Singapore consortium to test smart mobility tech

Led by Nanyang Technological University and NXP Semiconductors, the consortium provides a testbed to develop and trial technologies such as smart traffic systems and environmental sensors.

A new Singapore consortium has been set up to develop and test smart mobility technologies, including smart traffic systems, automated video analysis, and environmental sensors.

Led by the Nanyang Technological University (NTU) and NXP Semiconductors, the new "smart mobility consortium" would tap wireless communication standard for vehicular use, vehicle-to-everything (V2X). The global standard had been adopted by countries such as Singapore and the US for use in transportation systems as well as autonomous vehicle networks.

NTU's campus would serve as testbed for technologies developed by the group, which currently also encompassed 12 other industry partners including Mitsui & Co.'s subsidiary Car Club, Red Hat, Panasonic, Smart Parking, ST Kinetics, ST Engineering, and Shenzhen Genvict Technology. These market players offered expertise relevant to the V2X ecosystem such as wireless communication design, data analytics, and network security, said the consortium.

It added that the test network was supported by NXP, which communications systems were designed to link cars, traffic lights, and other infrastructure. The NTU-NXP Smart Mobility Test Bed was first launched in April 2015 as part of a four-year S$22 million partnership to drive the development of V2X technology.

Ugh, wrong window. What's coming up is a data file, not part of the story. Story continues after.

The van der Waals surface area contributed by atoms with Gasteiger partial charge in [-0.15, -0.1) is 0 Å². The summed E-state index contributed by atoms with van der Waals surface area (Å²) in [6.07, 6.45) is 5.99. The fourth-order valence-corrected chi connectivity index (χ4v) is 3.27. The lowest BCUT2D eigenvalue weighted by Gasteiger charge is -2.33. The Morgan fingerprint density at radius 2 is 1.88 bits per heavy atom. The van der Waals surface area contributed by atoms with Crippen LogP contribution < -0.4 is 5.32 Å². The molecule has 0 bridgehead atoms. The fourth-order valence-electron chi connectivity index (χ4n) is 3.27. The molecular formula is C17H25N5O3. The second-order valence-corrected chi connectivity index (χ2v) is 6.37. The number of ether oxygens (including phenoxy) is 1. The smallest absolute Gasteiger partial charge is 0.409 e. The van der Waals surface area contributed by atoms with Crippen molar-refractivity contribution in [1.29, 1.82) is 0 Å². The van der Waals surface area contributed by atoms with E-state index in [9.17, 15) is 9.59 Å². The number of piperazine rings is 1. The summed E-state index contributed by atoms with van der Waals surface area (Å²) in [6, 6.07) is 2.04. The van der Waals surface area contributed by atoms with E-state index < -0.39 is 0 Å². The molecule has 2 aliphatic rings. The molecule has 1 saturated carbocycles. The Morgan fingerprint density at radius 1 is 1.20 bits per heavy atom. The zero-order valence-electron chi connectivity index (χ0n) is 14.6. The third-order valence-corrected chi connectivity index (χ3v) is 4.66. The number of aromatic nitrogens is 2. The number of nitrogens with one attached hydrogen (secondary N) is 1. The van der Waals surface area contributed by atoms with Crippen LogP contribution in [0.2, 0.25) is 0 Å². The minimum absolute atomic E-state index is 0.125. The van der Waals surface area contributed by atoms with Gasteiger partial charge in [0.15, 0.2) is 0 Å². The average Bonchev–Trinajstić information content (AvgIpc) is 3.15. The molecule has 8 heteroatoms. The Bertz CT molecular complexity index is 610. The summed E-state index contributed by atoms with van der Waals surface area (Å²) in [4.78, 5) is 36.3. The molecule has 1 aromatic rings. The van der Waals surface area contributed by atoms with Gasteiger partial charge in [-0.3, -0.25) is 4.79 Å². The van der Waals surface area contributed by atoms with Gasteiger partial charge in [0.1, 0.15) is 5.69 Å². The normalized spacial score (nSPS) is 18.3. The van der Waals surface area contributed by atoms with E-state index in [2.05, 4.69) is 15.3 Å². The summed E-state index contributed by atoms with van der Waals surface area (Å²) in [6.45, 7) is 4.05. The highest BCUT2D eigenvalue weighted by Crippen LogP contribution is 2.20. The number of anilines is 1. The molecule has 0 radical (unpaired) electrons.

Further built out in December 2016 to support the 200-hectare campus, the NTU testbed currently comprised 50 vehicles equipped with smart on-board unit as well as 35 roadside units with video cameras mounted on street lamps located throughout the university. This would facilitate organisations, research institutions, and government agencies in deploying and testing V2X wireless applications.

The campus-wide test network also is supported by a data centre, managing live video and V2X data collection, as well as a command centre that monitors NTU's traffic real-time and broadcasts safety information. It runs on IEEE802.11p and 1609 standard, which the consortium described as a Wi-Fi-like standard for vehicular communications.

Yoon Soon Fatt, chair of NTU's School of Electrical and Electronics Engineering, said the university's researchers had focused on ideas that were "in line with Singapore's smart nation" ambition. These now could be supported by the new consortium, he said.

NXP's senior vice president of global technology innovation, Wang Hai, added: "The launch of the NTU-NXP consortium is an important step in realising Singapore's vision of a sustainable transport system that includes driverless vehicles.

"The consortium brings together industry players in V2X adoption to drive innovation within Singapore's rich network of industry, academia and government support," Wang said. "V2X adoption requires collaboration and we look forward to building the consortium."

Technologies being developed and tested included automated video analysis and environmental sensors, the consortium said. NTU and NXP said they would be rolling out initiatives to trial mobility applications with the aim to improve safety of all vehicles, including driverless cars and personal mobility devices.